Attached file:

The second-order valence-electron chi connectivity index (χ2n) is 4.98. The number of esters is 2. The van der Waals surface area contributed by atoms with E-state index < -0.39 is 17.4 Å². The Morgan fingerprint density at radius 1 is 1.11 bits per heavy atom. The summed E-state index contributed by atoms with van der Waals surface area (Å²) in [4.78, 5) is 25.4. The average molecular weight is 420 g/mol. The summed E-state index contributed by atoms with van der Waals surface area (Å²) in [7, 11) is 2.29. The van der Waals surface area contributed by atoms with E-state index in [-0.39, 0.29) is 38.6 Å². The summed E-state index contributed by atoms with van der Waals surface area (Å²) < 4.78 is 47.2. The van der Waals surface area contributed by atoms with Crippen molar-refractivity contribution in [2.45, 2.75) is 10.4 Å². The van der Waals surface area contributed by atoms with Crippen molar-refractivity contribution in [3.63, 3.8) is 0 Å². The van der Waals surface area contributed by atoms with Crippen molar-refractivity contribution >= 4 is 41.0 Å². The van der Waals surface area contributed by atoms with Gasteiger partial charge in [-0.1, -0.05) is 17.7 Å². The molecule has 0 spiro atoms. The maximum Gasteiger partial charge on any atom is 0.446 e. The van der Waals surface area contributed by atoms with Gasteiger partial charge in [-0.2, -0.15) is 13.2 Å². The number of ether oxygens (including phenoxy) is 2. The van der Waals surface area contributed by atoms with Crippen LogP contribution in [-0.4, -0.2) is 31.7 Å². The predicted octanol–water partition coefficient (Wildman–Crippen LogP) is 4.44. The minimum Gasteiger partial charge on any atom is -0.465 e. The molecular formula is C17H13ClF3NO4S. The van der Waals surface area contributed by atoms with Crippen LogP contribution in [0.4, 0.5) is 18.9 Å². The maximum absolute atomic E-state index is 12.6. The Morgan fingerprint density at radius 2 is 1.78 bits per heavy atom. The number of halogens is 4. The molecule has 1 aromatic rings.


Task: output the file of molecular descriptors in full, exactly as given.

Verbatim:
The second-order valence-electron chi connectivity index (χ2n) is 4.98. The number of esters is 2. The van der Waals surface area contributed by atoms with E-state index < -0.39 is 17.4 Å². The Morgan fingerprint density at radius 1 is 1.11 bits per heavy atom. The summed E-state index contributed by atoms with van der Waals surface area (Å²) in [4.78, 5) is 25.4. The average molecular weight is 420 g/mol. The summed E-state index contributed by atoms with van der Waals surface area (Å²) in [7, 11) is 2.29. The van der Waals surface area contributed by atoms with E-state index in [-0.39, 0.29) is 38.6 Å². The summed E-state index contributed by atoms with van der Waals surface area (Å²) < 4.78 is 47.2. The van der Waals surface area contributed by atoms with Crippen molar-refractivity contribution in [2.45, 2.75) is 10.4 Å². The van der Waals surface area contributed by atoms with Crippen molar-refractivity contribution in [3.63, 3.8) is 0 Å². The van der Waals surface area contributed by atoms with Crippen molar-refractivity contribution >= 4 is 41.0 Å². The van der Waals surface area contributed by atoms with Gasteiger partial charge in [-0.1, -0.05) is 17.7 Å². The molecule has 0 spiro atoms. The maximum Gasteiger partial charge on any atom is 0.446 e. The van der Waals surface area contributed by atoms with Gasteiger partial charge in [-0.2, -0.15) is 13.2 Å². The number of ether oxygens (including phenoxy) is 2. The van der Waals surface area contributed by atoms with Crippen LogP contribution in [-0.4, -0.2) is 31.7 Å². The predicted octanol–water partition coefficient (Wildman–Crippen LogP) is 4.44. The minimum Gasteiger partial charge on any atom is -0.465 e. The molecular formula is C17H13ClF3NO4S. The van der Waals surface area contributed by atoms with Crippen LogP contribution in [0.4, 0.5) is 18.9 Å². The maximum absolute atomic E-state index is 12.6. The Morgan fingerprint density at radius 2 is 1.78 bits per heavy atom. The number of halogens is 4. The molecule has 1 aromatic rings.